1.) GRANT VS. GREAT
Prior to Monday night's victory at North Carolina, it had been a relatively easy return to the hardwood for Irish senior Jerian Grant. Entering that contest, won 71-70 by the Irish, Grant had been clearly superior, both in terms of skill set and athletic gifts, to every defender he'd encountered en route to a 14-1 start.
That ended in Chapel Hill, at least in terms of the latter, as Tar Heels swingman J.P. Tokoto and his troops gave Grant a taste of what the next level will be like, athletically. Grant pressed as a result, finishing with eight points, eight assists, and an uncharacteristic 1-8 shooting effort before fouling out with just over two minutes remaining. Notre Dame wouldn't have won without him, but he wasn't clearly the difference as he'd been in games past.
Saturday in South Bend offers the season's greatest defensive challenge, No. 3 Virginia. The Cavaliers boast the nation's No. 2 ranked defense, and host of "men" (to borrow a term from Iris head coach Mike Brey) led by rock-solid Malcom Brogdon, will harass Grant for 40 minutes.
It's elite against elite. Grant vs. great (team defense). Will Grant make it great vs. great in the friendly confines of the Purcell Pavilion?
2.) NO. 1 vs. NO. 2
Notre Dame's offense ranks as the nation's best by a wide margin, its ludicrous 54.8 percent shooting percentage a full two points better than nearest competitor Gonzaga (Ohio State is No. 3, Duke No. 4, for reference). In terms of Irish efficiency, a statistic famously tracked by groundbreaking hoops chronicler kenpom.com, Notre Dame is No. 2, just a shade behind undefeated No, 2 Duke.
One problem: Virginia is by every measure, statistical and otherwise, among the nation's best defensively -- for two years running. (#2 in FG percentage defense; #5 in defensive efficiency.)
"One thing we've done great this year is developed a Notre Dame brand of basketball that is great for our team and something we haven't let be altered based on who we play," said team captain Pat Connaughton. "It starts with our defensive intensity that we've developed, and on offense we just have to play how we know how to play. Virginia is a great team overall, it starts with being a great defensive team. But we've been playing great offense and we've let our defense lead into the offense -- I think that's the most important thing, to get some points off our defense as well."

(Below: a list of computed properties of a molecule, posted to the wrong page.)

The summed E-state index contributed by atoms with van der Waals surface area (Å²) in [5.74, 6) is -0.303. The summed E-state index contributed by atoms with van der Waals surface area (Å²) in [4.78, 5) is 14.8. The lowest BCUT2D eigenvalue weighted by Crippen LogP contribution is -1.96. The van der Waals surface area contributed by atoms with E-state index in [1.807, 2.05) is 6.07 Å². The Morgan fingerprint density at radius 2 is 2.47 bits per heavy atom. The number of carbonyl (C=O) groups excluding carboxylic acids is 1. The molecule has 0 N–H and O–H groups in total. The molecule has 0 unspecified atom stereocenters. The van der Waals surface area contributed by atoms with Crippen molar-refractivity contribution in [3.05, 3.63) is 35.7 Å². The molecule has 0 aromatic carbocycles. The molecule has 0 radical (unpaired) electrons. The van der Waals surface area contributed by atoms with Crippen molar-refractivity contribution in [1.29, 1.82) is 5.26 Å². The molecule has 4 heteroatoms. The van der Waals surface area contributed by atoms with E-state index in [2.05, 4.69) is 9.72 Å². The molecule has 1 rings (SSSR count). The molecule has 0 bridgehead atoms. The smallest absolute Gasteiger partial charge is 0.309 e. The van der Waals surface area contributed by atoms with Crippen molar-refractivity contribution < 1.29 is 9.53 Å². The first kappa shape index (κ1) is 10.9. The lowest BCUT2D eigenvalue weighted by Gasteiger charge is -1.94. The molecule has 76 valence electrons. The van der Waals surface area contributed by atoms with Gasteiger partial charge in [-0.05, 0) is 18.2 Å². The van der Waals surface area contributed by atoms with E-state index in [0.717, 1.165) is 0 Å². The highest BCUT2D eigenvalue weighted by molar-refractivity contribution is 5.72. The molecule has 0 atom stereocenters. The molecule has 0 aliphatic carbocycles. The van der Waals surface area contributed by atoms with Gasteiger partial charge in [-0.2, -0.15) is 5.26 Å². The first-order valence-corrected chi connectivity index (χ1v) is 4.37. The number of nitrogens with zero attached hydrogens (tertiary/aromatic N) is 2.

A healthy mix of shots in transition -- the secondary break in particular -- and both early and late in the shot clock is essential. Make them move, but beat them before they're set as well.
"There's a fine one because I don't want us tight," said Brey of ball movement vs. the stout Cavaliers defense. "We have to kind of go. This nucleus has learned a lot about what to do offensively, how to adjust. When you have clean looks, step up, have fun, and let it rip."
Number of Note: Virginia has held its foe under 50 percent shooting in 38 consecutive conference games.
3.) WAIT, THEIR STRENGTH IS WHAT?
Notre Dame's offense and Virginia's defense is the obvious headline story. But what about the 152-ranked Irish defense (according to defensive efficiency) and the -- gulp -- No. 5 ranked Virginia offense?
(No other team, not even impenetrable Kentucky, boasts a top five ranking in scoring offense and defense.)
"They're really efficient. They do a good job of running their sets," said sophomore guard Demetrius Jackson. "They make you have long defensive possessions that we're going to have to grind out."
Added Connaughton of the Cavaliers, "They're very disciplined. They run their offense. Last year I remember they screened and they screened hard to get people open. They don't get out of character."
Virginia averages 1.15 points per possession, good for seventh-nationally. (The Irish are No. 1 at 1.24). We'll see how far Notre Dame's defense has come since last season when Virginia hit 12 of its first 15 shots in South Bend (12 of 15?!) en route to a 30-12 lead.
"They were a great team last year, they're a great team this year," said Connaughton.
Indeed, Virginia murdered the Irish twice, winning by 15 in South Bend and by 21 (it could have been 31) in Charlottesville, shooting 63 percent for the contest. (SIXTY-THREE PERCENT!?)
"It was like a JV vs. a Varsity. They put it on us twice," said Brey of last year's matchups. "It was the one team in the league we weren't competitive with. As bad as last year was, we had our chances against everyone else. Not these guys."
They'll have another shot Saturday night.
4.) EMBRACE THE PAIN
Notre Dame is used to scoring a lot of points. Even faced with the nation's seventh-ranked defense, North Carolina on Monday, the Irish managed 71 on the road.
If a petition were passed, Brey and Irish fans would sign up for matching that total this weekend.
"I've encompassed it in my phrase of, 'We are now playing hard games. Everything is hard,'" said Brey of the reality that his free-flowing offense will encounter some road blocks. "I told the team, 'Embrace hard games. Let's embrace hard games.'"
"We may not score 80. It's going to be hard. A grind. Are we mentally and physically tough enough to get this one?"
They won't score 80, at least not in regulation. (Then again, they'd likely sign up for overtime as well. The Irish have won eight of their last nine overtime contests.)
A win places the Irish firmly inside the nation's top 10 (perhaps broaching the top 5-6). A loss could still provide a litmus test in a season with 15 more games to grind through before tournament time.